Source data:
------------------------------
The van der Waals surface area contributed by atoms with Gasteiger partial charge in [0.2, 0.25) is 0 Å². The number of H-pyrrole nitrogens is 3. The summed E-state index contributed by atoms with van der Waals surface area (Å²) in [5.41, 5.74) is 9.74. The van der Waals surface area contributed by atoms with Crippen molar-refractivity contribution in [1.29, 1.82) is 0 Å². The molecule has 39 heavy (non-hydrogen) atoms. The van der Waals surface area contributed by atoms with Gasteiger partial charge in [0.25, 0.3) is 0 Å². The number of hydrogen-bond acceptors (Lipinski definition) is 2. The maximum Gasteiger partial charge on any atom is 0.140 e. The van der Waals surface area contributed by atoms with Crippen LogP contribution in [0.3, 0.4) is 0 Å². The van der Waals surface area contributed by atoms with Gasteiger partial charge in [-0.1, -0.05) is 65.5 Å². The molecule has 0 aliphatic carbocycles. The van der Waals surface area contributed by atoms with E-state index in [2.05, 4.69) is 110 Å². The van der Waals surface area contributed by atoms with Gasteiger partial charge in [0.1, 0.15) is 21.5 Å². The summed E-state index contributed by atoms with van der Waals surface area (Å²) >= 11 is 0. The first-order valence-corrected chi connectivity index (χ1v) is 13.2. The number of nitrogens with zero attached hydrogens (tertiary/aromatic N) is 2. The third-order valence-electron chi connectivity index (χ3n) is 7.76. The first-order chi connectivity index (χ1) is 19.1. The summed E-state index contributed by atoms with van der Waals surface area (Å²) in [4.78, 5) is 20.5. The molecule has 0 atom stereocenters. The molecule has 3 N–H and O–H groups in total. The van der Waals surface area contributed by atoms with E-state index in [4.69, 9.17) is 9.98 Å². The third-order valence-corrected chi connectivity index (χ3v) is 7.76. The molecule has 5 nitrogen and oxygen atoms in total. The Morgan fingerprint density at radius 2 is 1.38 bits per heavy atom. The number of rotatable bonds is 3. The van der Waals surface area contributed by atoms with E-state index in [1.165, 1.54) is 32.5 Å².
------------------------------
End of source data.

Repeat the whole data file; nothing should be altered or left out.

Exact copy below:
The van der Waals surface area contributed by atoms with Gasteiger partial charge in [0.2, 0.25) is 0 Å². The number of H-pyrrole nitrogens is 3. The summed E-state index contributed by atoms with van der Waals surface area (Å²) in [5.41, 5.74) is 9.74. The van der Waals surface area contributed by atoms with Crippen molar-refractivity contribution in [1.29, 1.82) is 0 Å². The molecule has 39 heavy (non-hydrogen) atoms. The van der Waals surface area contributed by atoms with Gasteiger partial charge in [0.25, 0.3) is 0 Å². The number of hydrogen-bond acceptors (Lipinski definition) is 2. The maximum Gasteiger partial charge on any atom is 0.140 e. The van der Waals surface area contributed by atoms with Crippen LogP contribution in [0.3, 0.4) is 0 Å². The van der Waals surface area contributed by atoms with Gasteiger partial charge in [-0.1, -0.05) is 65.5 Å². The molecule has 0 aliphatic carbocycles. The van der Waals surface area contributed by atoms with E-state index in [2.05, 4.69) is 110 Å². The van der Waals surface area contributed by atoms with Gasteiger partial charge in [0.1, 0.15) is 21.5 Å². The summed E-state index contributed by atoms with van der Waals surface area (Å²) >= 11 is 0. The first-order valence-corrected chi connectivity index (χ1v) is 13.2. The number of nitrogens with zero attached hydrogens (tertiary/aromatic N) is 2. The third-order valence-electron chi connectivity index (χ3n) is 7.76. The first-order chi connectivity index (χ1) is 19.1. The summed E-state index contributed by atoms with van der Waals surface area (Å²) in [4.78, 5) is 20.5. The molecule has 0 atom stereocenters. The molecule has 3 N–H and O–H groups in total. The van der Waals surface area contributed by atoms with E-state index in [4.69, 9.17) is 9.98 Å². The third-order valence-corrected chi connectivity index (χ3v) is 7.76. The molecule has 5 nitrogen and oxygen atoms in total. The Morgan fingerprint density at radius 2 is 1.38 bits per heavy atom. The number of rotatable bonds is 3. The van der Waals surface area contributed by atoms with E-state index in [1.165, 1.54) is 32.5 Å².